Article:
Quality social work placements for Māori social work students

Hannah Mooney, Michael Dale, Kathryn Hay

Abstract


INTRODUCTION: Māori perspectives should be genuinely represented and integrated into social work education to ensure Māori and non-Māori social work students alike are prepared for working effectively in Aotearoa New Zealand. In field education, Māori students may have particular needs and expectations that should be considered by academic staff and placement host organisations. Consequently, the placement experience for Māori students should reflect these needs and expectations.

METHOD: As part of a wider research project which aimed to advance the quality of social work placements for Māori and Pasifika students, a hui was undertaken with a roopu (Māori branch) of the Aotearoa New Zealand Association of Social Work (ANZASW) in late 2014. This article focuses on their views of what constitutes a quality placement for Māori social work students. The project explored two key areas: what does a quality placement look like for Māori social work students and what can tertiary institutions do to better support Māori students to have a quality placement?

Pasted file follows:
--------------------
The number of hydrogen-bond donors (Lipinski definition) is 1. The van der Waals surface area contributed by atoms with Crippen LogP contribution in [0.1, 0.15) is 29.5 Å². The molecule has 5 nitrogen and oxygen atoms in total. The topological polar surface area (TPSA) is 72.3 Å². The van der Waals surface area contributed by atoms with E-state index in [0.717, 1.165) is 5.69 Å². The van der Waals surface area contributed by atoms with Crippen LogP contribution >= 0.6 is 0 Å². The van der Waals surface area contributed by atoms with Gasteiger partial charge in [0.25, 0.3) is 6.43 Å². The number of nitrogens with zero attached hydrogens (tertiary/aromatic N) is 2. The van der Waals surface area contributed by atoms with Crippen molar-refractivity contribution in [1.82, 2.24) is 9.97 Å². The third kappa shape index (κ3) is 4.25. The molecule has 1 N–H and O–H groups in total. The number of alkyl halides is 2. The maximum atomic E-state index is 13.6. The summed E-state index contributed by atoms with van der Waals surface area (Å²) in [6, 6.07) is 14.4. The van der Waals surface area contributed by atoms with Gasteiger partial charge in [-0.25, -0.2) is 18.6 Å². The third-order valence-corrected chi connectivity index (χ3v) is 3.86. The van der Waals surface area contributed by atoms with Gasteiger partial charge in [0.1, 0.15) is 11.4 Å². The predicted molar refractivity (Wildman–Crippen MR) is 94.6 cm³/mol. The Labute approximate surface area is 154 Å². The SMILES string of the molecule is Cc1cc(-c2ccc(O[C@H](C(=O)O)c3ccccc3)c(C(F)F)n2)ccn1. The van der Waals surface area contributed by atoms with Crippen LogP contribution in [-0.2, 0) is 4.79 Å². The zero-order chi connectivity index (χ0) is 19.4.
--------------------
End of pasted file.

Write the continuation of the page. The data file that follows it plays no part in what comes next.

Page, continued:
FINDINGS AND CONCLUSIONS: Participants emphasised the usefulness of placement preparedness, clear expectations and open communication prior to, and during, placement. The placement should also be culturally safe and adequately challenge the student. Tertiary providers should support the student’s placement by being in regular face-to-face contact; preparing the student for the placement environment; supporting external cultural supervision; and by critically reviewing their curriculum.


Keywords


Māori; Indigenous; social work; field education; quality placements; students

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DOI: https://doi.org/10.11157/anzswj-vol32iss3id769

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